2) Acamprosate (n-acetyl-homo-taurine) analogue of the amino acid taurine. Alternatively, it may be termed as a carrier molecule for taurine, that allows taurine to readily cross the blood brain barrier, unlike taurine itself. Taurine is a NMDA receptor antagonist. Acamprosate is an investigational drug in the US, undergoing stage 2 (?) trials for the treatment of alcoholics. It is available in most European countries as a treatment for alcoholism, with great efficiacy. Cheaper than memantine, however efficiacy should be the same.

3) Amantadine, originally used in the treatment and prophylaxis of influenza infection and drug-induced Parkinsonism, also blocks NMDA receptors. Besides it is beneficial in traumatic head injury, dementia, multiple sclerosis,cocaine withdrawal and depression. Amantadine appears to act through several pharmacological mechanisms, none of which have been identified as the one chief mode of action. It is a dopaminergic, noradrenergic and serotonergic substance, blocks monoaminoxidase A and NMDA receptors, and seems to raise beta-endorphin/beta-lipotropin levels. I couldn't find what amount of the drug should be used to block NDMA. Cheaper than Acamprosate. No one has tested it yet, but I think it would be a good choice.

4) Magnesium is also an NMDA antagonist. Most people are deficient in magnesium, and stress reduces magnesium levels. Whether or not one takes amphetamines, magnesium supplementation is very important for mood, general well-being and keeping stress levels under control. It is also important to take magnesium in efficient form, with adequate bioavailability. The best type is magnesium glycinate (chelated) with bioavailability at around 80%. Second best is magnesium carbonate with (I don't remember exactly) bioavailability at little above 30%. Supplemented magnesium should be at 500 mg/day level. Also there is a study which shows that children who use amphetamine-type stimulants have bad magnesium/calcium balance. Calcium levels stay the same with amphetamine usage, but magnesium levels drop.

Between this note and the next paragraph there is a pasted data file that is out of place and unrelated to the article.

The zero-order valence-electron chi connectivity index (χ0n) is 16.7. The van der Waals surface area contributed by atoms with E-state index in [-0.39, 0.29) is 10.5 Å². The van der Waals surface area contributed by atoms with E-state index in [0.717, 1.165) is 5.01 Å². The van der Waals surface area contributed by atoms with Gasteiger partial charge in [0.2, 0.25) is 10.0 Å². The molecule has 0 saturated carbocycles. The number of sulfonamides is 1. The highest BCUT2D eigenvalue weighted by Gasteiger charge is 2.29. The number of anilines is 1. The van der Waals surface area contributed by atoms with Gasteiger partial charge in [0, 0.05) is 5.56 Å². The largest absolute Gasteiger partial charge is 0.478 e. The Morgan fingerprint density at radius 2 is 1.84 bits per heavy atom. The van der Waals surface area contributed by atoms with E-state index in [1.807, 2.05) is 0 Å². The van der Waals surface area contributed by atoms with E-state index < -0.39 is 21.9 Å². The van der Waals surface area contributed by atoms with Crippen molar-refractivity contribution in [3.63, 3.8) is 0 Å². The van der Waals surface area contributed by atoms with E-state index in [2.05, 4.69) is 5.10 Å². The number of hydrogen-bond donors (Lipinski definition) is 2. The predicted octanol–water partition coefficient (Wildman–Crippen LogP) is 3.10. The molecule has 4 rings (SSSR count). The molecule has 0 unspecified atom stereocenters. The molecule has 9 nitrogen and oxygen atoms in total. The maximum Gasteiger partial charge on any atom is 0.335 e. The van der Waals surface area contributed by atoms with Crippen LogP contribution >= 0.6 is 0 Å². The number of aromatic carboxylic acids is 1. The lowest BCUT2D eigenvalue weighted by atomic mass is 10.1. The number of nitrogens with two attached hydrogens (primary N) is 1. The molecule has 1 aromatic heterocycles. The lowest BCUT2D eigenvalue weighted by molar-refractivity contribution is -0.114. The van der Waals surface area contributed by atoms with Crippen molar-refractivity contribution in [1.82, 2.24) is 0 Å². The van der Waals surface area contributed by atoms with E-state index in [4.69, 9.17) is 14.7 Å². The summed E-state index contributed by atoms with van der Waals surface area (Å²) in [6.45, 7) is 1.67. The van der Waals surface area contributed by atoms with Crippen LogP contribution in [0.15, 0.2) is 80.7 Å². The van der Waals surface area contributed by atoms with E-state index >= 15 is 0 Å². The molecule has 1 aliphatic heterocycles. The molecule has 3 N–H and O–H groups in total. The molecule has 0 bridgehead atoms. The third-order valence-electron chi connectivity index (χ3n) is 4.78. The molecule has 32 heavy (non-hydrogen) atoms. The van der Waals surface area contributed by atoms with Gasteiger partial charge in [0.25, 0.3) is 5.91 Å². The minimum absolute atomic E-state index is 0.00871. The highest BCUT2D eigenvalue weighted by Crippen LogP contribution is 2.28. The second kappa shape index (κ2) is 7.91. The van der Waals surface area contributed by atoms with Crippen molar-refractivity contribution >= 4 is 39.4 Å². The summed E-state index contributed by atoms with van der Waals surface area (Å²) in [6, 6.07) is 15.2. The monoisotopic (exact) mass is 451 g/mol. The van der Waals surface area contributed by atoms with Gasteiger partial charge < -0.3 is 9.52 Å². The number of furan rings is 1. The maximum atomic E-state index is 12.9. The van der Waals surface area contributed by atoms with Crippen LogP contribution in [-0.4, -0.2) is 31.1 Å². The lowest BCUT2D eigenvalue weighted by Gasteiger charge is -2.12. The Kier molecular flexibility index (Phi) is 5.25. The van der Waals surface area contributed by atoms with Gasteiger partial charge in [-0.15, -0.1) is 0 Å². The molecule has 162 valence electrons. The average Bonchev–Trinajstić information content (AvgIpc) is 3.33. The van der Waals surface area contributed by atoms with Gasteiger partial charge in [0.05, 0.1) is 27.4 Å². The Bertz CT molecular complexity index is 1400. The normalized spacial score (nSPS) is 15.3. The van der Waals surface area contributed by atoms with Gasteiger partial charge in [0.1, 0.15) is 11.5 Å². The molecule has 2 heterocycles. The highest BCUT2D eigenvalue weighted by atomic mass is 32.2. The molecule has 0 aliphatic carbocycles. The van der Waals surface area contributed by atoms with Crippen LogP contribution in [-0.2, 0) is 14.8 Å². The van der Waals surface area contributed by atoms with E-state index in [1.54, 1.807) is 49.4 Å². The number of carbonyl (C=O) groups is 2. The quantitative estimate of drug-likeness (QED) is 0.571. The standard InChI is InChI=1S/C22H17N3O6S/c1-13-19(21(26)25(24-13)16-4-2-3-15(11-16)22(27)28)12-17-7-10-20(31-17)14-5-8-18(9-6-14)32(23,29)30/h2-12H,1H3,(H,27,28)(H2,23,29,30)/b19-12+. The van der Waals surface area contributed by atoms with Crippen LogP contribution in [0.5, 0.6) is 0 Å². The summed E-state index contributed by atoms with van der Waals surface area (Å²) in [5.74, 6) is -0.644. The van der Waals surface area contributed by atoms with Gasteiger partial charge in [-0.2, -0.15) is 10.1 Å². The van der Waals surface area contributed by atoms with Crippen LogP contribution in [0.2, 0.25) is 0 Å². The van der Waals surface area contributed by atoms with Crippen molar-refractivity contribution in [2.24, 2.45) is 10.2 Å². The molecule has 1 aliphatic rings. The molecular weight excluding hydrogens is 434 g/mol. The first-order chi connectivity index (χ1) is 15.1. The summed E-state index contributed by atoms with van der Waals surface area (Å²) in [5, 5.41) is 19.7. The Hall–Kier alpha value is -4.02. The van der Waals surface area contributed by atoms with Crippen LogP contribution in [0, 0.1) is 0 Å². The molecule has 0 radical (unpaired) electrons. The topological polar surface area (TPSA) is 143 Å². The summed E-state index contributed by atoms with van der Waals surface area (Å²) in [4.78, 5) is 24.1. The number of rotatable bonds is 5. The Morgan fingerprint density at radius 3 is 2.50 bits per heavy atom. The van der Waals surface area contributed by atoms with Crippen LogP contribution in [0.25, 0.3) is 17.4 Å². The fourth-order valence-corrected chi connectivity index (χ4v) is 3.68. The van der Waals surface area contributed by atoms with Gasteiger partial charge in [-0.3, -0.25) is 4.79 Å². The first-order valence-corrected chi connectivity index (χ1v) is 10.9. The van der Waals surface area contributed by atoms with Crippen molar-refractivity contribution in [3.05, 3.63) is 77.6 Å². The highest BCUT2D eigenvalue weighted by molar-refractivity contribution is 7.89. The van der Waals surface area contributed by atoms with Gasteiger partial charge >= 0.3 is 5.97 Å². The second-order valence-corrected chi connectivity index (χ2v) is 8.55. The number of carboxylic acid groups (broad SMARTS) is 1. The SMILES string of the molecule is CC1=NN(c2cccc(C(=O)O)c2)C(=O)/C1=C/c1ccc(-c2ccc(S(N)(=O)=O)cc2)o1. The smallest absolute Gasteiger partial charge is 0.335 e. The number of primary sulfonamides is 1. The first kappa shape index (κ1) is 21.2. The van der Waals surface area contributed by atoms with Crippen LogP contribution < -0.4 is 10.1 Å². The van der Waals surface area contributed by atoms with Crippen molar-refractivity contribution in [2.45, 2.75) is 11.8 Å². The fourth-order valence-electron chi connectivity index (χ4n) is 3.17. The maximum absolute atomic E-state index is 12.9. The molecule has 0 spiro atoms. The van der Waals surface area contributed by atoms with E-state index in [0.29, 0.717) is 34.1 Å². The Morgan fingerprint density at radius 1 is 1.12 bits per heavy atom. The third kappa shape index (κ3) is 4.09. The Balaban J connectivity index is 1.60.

5) DXM - definitely the cheapest option of all NDMA antagonists, but I'd rather use Memantine or Acamprosate. Although, I've heard anecdotes that doses as low as 70 mg/day are enough to block NDMA - I couldn't find those amounts in abstracts/studies.

6) and 7) I wouldn't use as an amphetamine tolerance prevention. Ketamine for its known effects (you wouldn't want to be in a K-hole during the tweak just for the sake of prevention tolerance)
PCP - this one doesn't need explanation. It has nasty side-effects and I've mentioned it just because it is a NDMA antagonist. I wouldn't touch it even if it was dirt cheap.


So basically combination of partial NDMA antagonist and amphetamines should prevent tolerance. But I'm curious whether NDMA antagonists are able to *reduce* amphetamine tolerance.